Flow gauges can be found wherever gas or liquid flow is involved in the function of a product or system. Often used interchangeably with flow meters, flow gauges are measuring devices that people in various industries use to track the rate at which a gas or liquid flows through a system. The goal of flow gauges is to measure and relay flow rate via readable information to an operator, so that he or she can make ascertain that all is well, or make adjustments as needed. They are essential to manufacturing processes and medical, food processing, chemical, energy, automotive, marine, plumbing, heating and cooling applications and more. A few common applications for which flow gauges are used include the tracking of fuel usage, the overseeing of exact material feed values of manufacturing processes and the monitoring of medical treatments.
Generally, flow gauges are divided by the units of measurement that they use. In addition, they are primarily divided by whether they deal with mass flow or volumetric flow. To this end, manufacturers often will hear them divided into the categories of “mass flow gauges” and “volumetric flow meters.” The difference in what these two measure is fairly self-explanatory–a mass flow gauge measures the mass of the fluid passing through a system, while a volumetric flow meter measures the volume of the fluid passing through a system.
There are two principle types of mass flow gauges, or mass flow meters: coriolis flow meters, also called inertial mass flow meters, and thermal mass flow meters. Coriolis flow meters are named after the Coriolis effect, which it uses to make its mass flow measurements. The Coriolis effect, activated by vibratory forces, causes oscillations inside flow gauge tubes; the phase shift, frequency and amplitude of these oscillations are measured by sensors attached to tubes and used to calculate mass flow rates. Thermal mass meters, on the other hand, determine mass flow rates using heat transfer principles. They are made up of a heating element and one or more temperature sensors, spaced out along the length of a tube. As the fluid used in the system passes by said heating element, it picks up thermal energy, which increases its temperature. By measuring how much of the heat is dissipated, the temperature sensor or sensors offer information that can be used to calculate the system’s flow rate. The heat transfer principle used here maintains that faster moving flows have a greater cooling effect.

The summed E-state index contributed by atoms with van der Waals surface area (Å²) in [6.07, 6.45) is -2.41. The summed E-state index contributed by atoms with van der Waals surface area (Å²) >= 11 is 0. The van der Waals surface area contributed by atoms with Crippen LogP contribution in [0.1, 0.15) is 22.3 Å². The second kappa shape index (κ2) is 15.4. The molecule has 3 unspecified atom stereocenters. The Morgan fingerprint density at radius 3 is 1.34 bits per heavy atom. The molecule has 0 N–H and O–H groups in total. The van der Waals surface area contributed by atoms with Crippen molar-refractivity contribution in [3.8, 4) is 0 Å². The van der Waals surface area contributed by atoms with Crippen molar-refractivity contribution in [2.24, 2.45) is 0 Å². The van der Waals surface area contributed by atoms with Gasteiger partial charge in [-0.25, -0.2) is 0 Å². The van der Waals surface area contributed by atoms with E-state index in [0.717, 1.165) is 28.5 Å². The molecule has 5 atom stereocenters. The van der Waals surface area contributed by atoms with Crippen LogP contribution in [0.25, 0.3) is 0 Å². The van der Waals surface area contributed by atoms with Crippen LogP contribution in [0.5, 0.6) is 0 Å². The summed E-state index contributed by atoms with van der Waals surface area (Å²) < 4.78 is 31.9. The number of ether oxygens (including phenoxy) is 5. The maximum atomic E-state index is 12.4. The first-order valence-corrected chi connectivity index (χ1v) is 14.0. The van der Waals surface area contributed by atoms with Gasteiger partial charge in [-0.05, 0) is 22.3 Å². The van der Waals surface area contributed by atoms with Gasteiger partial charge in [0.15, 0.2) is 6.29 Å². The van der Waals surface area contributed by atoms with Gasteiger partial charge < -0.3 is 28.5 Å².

Examples of volumetric flow meters include turbine and ultrasonic flow meters. Turbine flow meters measure volumetric fluid flow via the use of axial turbines. This turbine is usually located at the center of of a pipeline, aligned with the pipe’s axis. When fluid passes through the pipeline, it touches the turbine and passes on some of its energy onto the turbine’s blades, causing it to spin. The speed of this spin is then measured. The fluid flow rate of the pipeline system can be calculated using a formula that expresses the relationship between the flow rate and the speed at which the turbine spins. Ultrasonic flow meters, which are available in both single and dual sensor models, use sound to determine flow rate. The basic principle with which they operate is the Doppler Effect, which refers to the shift in frequencies that occurs when an ultrasonic signal reflects the sudden stillness of bubble or particles in motion. They work by sending ultrasonic sound through a transducer into a pipe with flowing liquids. Once inside, they bounce off of the solid particles and air bubbles inside the liquid, creating a slightly different frequency that is directly proportional to the liquid flow rate. Meanwhile, a second transducer measures the frequency of the reflecting waves and reports the system, allowing the gauge to accurately measure flow rate. Unlike many flow gauges, ultrasonic flow meters can be installed outside of the tubing or piping system. They are best for use with applications that require chemical compatibility, low pressure drop and little maintenance.
Both mass and volumetric flow gauges operate using the same basic procedures and mechanisms, though they do display some differences. These differences are based on the how they measure the flow, as dictated by the application. For example, flow may be measured using pressure-based operations, mechanical operations, thermal operations or optical operations. To determine which type or types of flow gauges are best for an application, a customer must know the requirements and settings of his or her application well. This way, he or she can effectively communicate needs to a manufacturer, who can then guide the customer to the right category and type of flow gauge.
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